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Policy Based Routing Sim

February 8th, 2015 in Lab Sim, LabSim Go to comments

Question

Company TUT has two links to the Internet. The company policy requires that web traffic must be forwarded only to Frame Relay link if available and other traffic can go through any links. No static or default routing is allowed.

BGP_Policy_Based_Routing_Sim.jpg

 

Answer and Explanation:

Notice: The answer and explanation below are from PeterPan and Helper.Please say thank to them!

All the HTTP traffic from the EIGRP Network should go through Frame Relay link if available and all the other traffic should go through either link.
The only router you are able to administrate is the Border Router, from the EIGRP Network you may only send HTTP traffic. As the other people mentioned, actually it is not a BGP lab. You are not able to execute the command “router bgp 65001”

1) Access list that catches the HTTP traffic:
BorderRouter(config)#access-list 101 permit tcp any any eq www

Note that the server was not directly connected to the Border Router. There were a lot of EIGRP routes on it. In the real exam you do not know the exact IP address of the server in the EIGRP network so we have to use the source as “any” to catch all the source addresses.

2) Route map that sets the next hop address to be ISP1 and permits the rest of the traffic:
BorderRouter(config)#route-map pbr permit 10
BorderRouter(config-route-map)#match ip address 101
BorderRouter(config-route-map)#set ip next-hop 10.1.101.1
BorderRouter(config-route-map)#exit

(Update: We don’t need the last command route-map pbr permit 20 to permit other traffic according to Cisco:

“If the packets do not meet any of the defined match criteria (that is, if the packets fall off the end of a route map), then those packets are routed through the normal destination-based routing process. If it is desired not to revert to normal forwarding and to drop the packets that do not match the specified criteria, then interface Null 0 should be specified as the last interface in the list by using the set clause.”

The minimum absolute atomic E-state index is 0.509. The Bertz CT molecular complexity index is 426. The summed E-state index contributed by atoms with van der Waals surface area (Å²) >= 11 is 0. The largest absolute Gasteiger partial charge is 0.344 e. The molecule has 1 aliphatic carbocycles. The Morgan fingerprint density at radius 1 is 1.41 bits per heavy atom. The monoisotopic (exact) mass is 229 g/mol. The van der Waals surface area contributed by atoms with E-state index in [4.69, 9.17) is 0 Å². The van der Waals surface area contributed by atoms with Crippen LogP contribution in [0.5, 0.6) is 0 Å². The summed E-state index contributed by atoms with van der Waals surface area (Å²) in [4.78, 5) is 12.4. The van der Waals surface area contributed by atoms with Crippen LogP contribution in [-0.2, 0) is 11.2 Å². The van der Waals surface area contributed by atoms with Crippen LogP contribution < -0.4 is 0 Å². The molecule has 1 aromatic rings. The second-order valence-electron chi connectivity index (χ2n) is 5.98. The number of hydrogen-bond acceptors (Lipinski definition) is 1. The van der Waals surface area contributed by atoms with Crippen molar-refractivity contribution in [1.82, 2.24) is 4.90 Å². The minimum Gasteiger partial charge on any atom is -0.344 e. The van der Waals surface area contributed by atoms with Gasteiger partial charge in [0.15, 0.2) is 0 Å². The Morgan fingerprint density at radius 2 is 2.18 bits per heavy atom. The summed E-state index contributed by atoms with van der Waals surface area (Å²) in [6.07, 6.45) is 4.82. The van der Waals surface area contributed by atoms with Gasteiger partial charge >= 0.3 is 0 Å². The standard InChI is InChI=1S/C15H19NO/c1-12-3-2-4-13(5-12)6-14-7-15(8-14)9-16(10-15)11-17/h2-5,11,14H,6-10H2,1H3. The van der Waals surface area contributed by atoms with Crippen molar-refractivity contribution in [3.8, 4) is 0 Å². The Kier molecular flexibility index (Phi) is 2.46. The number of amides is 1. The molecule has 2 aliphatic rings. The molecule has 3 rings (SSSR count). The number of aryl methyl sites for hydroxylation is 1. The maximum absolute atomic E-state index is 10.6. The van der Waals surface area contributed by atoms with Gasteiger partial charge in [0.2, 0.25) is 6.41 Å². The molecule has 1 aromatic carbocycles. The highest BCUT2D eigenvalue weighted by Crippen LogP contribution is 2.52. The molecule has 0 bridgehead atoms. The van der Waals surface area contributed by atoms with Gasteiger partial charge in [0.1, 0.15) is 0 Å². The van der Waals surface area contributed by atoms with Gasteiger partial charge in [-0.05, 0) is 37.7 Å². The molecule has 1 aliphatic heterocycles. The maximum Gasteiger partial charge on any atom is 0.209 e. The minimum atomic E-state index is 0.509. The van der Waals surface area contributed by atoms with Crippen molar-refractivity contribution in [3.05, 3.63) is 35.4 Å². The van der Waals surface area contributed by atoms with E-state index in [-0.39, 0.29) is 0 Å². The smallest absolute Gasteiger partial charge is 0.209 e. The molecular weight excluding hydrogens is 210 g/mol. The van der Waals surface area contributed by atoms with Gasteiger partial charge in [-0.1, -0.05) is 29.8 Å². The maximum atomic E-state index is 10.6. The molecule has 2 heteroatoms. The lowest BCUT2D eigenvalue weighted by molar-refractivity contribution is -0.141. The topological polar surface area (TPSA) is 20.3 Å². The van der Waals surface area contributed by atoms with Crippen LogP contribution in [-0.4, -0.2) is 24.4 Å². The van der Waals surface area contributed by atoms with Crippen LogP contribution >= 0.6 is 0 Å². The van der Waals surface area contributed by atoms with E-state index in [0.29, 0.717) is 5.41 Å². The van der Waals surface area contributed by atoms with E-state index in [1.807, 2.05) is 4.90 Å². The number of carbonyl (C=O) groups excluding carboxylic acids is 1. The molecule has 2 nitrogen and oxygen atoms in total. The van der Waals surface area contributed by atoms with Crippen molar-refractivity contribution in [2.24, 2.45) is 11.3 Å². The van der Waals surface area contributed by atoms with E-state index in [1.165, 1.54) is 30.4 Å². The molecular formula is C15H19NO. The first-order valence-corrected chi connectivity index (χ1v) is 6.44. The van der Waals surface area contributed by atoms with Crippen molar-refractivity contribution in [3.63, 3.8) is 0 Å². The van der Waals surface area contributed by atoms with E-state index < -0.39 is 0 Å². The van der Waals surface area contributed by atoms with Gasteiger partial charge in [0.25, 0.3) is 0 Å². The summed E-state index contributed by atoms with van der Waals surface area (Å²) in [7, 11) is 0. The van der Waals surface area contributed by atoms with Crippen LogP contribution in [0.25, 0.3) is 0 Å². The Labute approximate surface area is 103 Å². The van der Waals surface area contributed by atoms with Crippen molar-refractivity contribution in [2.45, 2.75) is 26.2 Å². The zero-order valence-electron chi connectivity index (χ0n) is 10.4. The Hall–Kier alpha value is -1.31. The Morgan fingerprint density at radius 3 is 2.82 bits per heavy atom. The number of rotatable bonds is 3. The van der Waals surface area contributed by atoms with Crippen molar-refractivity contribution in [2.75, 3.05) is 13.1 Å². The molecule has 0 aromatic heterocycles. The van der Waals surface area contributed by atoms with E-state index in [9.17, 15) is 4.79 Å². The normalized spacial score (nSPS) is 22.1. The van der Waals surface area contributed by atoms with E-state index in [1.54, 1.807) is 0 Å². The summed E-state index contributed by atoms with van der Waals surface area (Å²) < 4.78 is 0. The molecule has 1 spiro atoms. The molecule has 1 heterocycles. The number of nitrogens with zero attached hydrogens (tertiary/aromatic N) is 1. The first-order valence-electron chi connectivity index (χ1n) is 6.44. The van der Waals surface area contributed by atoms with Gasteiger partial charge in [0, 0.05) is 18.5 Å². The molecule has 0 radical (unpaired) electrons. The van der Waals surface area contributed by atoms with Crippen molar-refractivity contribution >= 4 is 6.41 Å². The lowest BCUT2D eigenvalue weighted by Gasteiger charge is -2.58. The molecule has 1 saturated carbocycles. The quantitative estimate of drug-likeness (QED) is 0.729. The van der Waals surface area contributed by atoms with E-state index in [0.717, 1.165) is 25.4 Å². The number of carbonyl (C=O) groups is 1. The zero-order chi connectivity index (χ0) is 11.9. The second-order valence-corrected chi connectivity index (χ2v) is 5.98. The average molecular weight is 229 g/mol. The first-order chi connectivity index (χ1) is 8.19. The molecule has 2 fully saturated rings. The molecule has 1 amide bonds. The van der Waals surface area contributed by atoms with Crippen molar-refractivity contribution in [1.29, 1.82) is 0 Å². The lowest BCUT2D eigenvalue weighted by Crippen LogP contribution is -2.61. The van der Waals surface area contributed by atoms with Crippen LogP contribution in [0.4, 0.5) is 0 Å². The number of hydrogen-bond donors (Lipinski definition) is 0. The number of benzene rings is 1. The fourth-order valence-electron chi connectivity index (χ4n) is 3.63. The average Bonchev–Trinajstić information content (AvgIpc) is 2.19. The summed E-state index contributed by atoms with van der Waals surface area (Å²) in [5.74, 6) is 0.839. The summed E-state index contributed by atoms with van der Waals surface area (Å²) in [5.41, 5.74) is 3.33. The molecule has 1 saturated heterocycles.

Reference: http://www.cisco.com/en/US/products/ps6599/products_white_paper09186a00800a4409.shtml)

Note: We don’t need to use IP SLA to track the next-hop IP address as the “set ip next-hop” did this. From this link: https://www.cisco.com/c/en/us/support/docs/ip/ip-routed-protocols/47121-pbr-cmds-ce.html
“The set ip next-hop command verifies the existence of the next hop specified, and…
+ If the next hop exists in the routing table, then the command policy routes the packet to the next hop.
+ If the next hop does not exist in the routing table, the command uses the normal routing table to forward the packet.”
So if the next-hop 10.1.101.1 goes down the PBR will use normal routing table.

3) Apply the route-map on the interface to the server in the EIGRP Network:
BorderRouter(config-route-map)#exit
BorderRouter(config)#int fa0/0
BorderRouter(config-if)#ip policy route-map pbr
BorderRouter(config-if)#exit
BorderRouter(config)#exit

4) There is a “Host for Testing”, click on this host to open a box in which there is a button named “Generate HTTP traffic”. Click on this button to generate some packets for HTTP traffic. Jump back to the BorderRouter and type the command “show route-map”.

BorderRouter#show route-map

In the output you will see the line “Policy routing matches: 9 packets…”. It means that the route-map we configured is working properly.

Note: We have posted a Policy Based Routing lab on GNS3 similar to this sim with detailed explanation, you can read it here.

Other lab-sims on this site:

EIGRP Stub Sim

OSPF Sim

EIGRP OSPF Redistribution Sim

IPv6 OSPF Virtual Link Sim

EIGRP Simlet

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